Everyone has the capacity to create beautiful things, but the path towards it is paved with crooked turns that can be hard to navigate. Larson’s persistence to see it through is inspiring. But I felt that Jonathan’s relationships with his friends hadn’t been utilized well enough to flesh him out more. Larson is insufferable, frustrating, and a jerk to his loved ones. It begs the question of how long can you suffer for the sake of art; how long can you compromise your economic standing and relationships?

Larson had an advantage: he was straight and white. He was also molded into the creative that he is at such a young age and with enough support from his family. That’s a privilege. Michael, who is Latino and gay, as well as Susan, a Black woman, don’t share the same privilege as Jonathan. Their economic condition doesn’t give them enough time and opportunity to dedicate themselves to art. There’s a sort of bitterness reflecting about it. As a fellow working-class creative, the dream to dedicate oneself to art remains a hopeful one, but it’s not sustainable. The film had enough time to actually explore that area, especially through Michael and Susan, but these characters were framed antagonistically. Their desire to let go and settle down into stable jobs and lives felt like a ploy to ruin that dream of making it.

We lose so many artists to capitalism, which is a tragedy in itself. Eventually, you lose them entirely to capitalism, in heartbreaking ways.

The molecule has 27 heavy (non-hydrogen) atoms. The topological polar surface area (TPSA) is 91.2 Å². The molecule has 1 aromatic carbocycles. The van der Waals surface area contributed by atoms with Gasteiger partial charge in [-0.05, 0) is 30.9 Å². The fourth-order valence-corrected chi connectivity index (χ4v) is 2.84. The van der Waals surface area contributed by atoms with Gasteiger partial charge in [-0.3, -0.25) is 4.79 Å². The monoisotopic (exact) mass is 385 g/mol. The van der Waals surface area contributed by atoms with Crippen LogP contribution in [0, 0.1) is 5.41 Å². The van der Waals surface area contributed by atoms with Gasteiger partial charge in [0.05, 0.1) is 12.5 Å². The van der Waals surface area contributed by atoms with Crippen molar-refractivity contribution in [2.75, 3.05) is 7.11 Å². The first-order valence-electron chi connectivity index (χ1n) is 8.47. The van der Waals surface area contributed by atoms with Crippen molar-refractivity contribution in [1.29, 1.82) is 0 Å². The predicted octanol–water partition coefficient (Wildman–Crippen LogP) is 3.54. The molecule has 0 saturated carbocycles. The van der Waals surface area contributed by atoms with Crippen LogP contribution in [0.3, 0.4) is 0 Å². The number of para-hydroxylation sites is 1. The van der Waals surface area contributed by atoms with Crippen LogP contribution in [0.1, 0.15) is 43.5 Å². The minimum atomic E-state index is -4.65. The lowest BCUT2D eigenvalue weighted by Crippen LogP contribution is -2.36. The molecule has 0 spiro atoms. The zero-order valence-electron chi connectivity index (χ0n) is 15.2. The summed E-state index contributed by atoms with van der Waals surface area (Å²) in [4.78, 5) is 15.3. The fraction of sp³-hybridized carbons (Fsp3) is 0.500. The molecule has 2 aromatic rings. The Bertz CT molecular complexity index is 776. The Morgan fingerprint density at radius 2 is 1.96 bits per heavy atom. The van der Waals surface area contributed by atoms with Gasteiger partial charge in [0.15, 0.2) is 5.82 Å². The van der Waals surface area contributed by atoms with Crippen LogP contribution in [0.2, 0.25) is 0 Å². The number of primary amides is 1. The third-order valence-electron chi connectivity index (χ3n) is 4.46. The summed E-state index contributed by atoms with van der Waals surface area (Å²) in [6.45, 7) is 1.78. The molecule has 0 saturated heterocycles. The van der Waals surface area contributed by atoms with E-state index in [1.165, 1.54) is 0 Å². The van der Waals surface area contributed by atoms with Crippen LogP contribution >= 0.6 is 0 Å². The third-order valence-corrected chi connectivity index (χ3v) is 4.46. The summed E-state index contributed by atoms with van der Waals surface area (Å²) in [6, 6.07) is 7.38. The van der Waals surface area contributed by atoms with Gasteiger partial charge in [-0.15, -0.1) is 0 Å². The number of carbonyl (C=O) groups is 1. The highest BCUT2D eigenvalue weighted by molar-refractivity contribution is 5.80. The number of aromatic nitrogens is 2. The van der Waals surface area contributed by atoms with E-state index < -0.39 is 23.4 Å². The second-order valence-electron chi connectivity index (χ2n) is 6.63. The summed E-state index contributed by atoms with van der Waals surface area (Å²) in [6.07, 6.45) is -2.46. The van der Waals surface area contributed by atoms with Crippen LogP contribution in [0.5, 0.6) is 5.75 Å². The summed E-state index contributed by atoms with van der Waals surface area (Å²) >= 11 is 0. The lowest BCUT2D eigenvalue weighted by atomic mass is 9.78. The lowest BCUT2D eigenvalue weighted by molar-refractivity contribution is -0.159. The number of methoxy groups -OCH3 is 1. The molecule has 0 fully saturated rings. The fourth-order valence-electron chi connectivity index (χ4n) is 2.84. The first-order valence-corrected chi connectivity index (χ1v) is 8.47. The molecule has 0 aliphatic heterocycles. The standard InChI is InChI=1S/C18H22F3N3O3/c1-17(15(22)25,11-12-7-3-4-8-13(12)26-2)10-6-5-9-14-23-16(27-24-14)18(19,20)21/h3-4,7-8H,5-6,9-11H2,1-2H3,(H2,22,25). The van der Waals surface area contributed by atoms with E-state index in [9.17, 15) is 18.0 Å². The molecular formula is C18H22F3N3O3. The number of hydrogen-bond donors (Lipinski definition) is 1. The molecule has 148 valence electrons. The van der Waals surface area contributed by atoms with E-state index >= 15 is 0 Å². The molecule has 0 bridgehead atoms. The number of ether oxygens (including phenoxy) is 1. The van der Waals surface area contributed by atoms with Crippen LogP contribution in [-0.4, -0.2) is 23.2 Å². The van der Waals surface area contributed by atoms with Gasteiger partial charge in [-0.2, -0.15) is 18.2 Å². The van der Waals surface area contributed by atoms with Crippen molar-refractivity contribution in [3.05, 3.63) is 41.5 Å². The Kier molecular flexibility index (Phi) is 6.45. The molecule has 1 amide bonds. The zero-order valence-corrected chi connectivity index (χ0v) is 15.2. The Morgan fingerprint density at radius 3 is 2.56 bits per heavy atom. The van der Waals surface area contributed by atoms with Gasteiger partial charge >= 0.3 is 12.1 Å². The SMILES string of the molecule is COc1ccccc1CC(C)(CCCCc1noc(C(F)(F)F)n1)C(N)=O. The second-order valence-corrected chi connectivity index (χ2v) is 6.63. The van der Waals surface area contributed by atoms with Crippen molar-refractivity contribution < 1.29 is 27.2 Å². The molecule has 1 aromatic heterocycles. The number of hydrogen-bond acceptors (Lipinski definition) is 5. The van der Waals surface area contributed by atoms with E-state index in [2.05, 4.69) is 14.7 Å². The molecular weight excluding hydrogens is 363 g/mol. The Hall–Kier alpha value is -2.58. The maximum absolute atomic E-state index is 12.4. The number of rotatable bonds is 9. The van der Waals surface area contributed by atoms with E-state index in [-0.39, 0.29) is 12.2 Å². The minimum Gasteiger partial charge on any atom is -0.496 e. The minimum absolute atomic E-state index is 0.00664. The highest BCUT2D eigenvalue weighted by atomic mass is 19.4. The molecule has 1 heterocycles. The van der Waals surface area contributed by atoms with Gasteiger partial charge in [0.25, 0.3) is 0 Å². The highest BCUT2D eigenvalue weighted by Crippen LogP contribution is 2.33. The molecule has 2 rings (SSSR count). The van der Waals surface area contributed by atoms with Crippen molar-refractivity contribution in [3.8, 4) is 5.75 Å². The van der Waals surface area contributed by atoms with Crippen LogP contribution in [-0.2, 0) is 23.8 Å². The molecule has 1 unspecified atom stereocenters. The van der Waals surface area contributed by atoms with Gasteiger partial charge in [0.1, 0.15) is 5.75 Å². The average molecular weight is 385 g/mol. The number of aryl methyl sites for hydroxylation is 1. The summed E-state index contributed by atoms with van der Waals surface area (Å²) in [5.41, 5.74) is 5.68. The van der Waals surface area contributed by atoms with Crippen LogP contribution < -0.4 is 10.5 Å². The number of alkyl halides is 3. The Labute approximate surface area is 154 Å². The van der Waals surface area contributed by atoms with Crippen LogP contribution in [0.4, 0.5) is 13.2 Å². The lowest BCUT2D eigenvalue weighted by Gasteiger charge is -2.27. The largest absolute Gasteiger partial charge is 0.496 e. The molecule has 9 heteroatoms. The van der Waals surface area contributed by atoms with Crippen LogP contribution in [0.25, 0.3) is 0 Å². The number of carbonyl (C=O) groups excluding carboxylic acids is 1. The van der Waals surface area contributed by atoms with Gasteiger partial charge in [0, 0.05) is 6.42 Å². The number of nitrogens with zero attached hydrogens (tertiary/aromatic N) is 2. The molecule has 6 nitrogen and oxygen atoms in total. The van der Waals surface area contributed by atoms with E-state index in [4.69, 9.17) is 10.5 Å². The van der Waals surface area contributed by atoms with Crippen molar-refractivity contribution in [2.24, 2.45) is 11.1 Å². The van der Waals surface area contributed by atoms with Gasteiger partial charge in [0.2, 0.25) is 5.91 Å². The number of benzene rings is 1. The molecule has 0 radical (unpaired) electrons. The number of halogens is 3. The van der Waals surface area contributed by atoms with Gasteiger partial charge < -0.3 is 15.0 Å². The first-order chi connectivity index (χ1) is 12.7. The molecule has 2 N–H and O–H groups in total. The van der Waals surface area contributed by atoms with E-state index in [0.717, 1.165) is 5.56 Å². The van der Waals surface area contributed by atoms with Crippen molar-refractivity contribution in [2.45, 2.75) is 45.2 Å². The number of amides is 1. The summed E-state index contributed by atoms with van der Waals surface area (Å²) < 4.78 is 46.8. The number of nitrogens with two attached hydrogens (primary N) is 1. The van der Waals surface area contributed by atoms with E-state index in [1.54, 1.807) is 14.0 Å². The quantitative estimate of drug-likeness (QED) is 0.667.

It’s only when Michael confronts Jonathan with the realities of his health condition does the cavern in Jonathan’s head break. The strongest point of this film isn’t about Larson’s ‘musical genius’ or his failures as a playwright; through reflecting on his relationship with Michael, the film allows us to step outside of that creative bubble and focus on the heart of existing. What is it all for? Who are we making these things for? It’s not just about recognition. The third act of Tick, Tick… Boom! barely touches that aspect of creating for whom and focuses on the need to be recognized for your creation. We just know that Larson has the capability to tell good stories and he knows it too. It’s a tragedy that the recognition he sought only came after he passed. 

Regardless, Tick, Tick… Boom! addresses that burdening urgency in your 20’s; the need to produce and give it your all before 30 often at the expense of everything else. Despite it all, it is an inspiring film for artists and dreamers, an ode to life’s constant and urgent creative instinct that keeps goading us to pursue the heart of it all. There’s always the hope of being recognized for the space we occupy. The mere fact of existing enough to whistle or sing your own song has magnitude.

Tick, Tick… Boom! answers its own question. The answer to life’s question is simply experiencing it. All of it, enough to be here. To know that being here alongside people you love and will love is the very song we keep singing again. To make the most of that little time and stretch it until it’s full of your heart so it will never be lost.

In order to create, we must partake with life and the people in it. Only then can we continuously produce the very great work that we speak.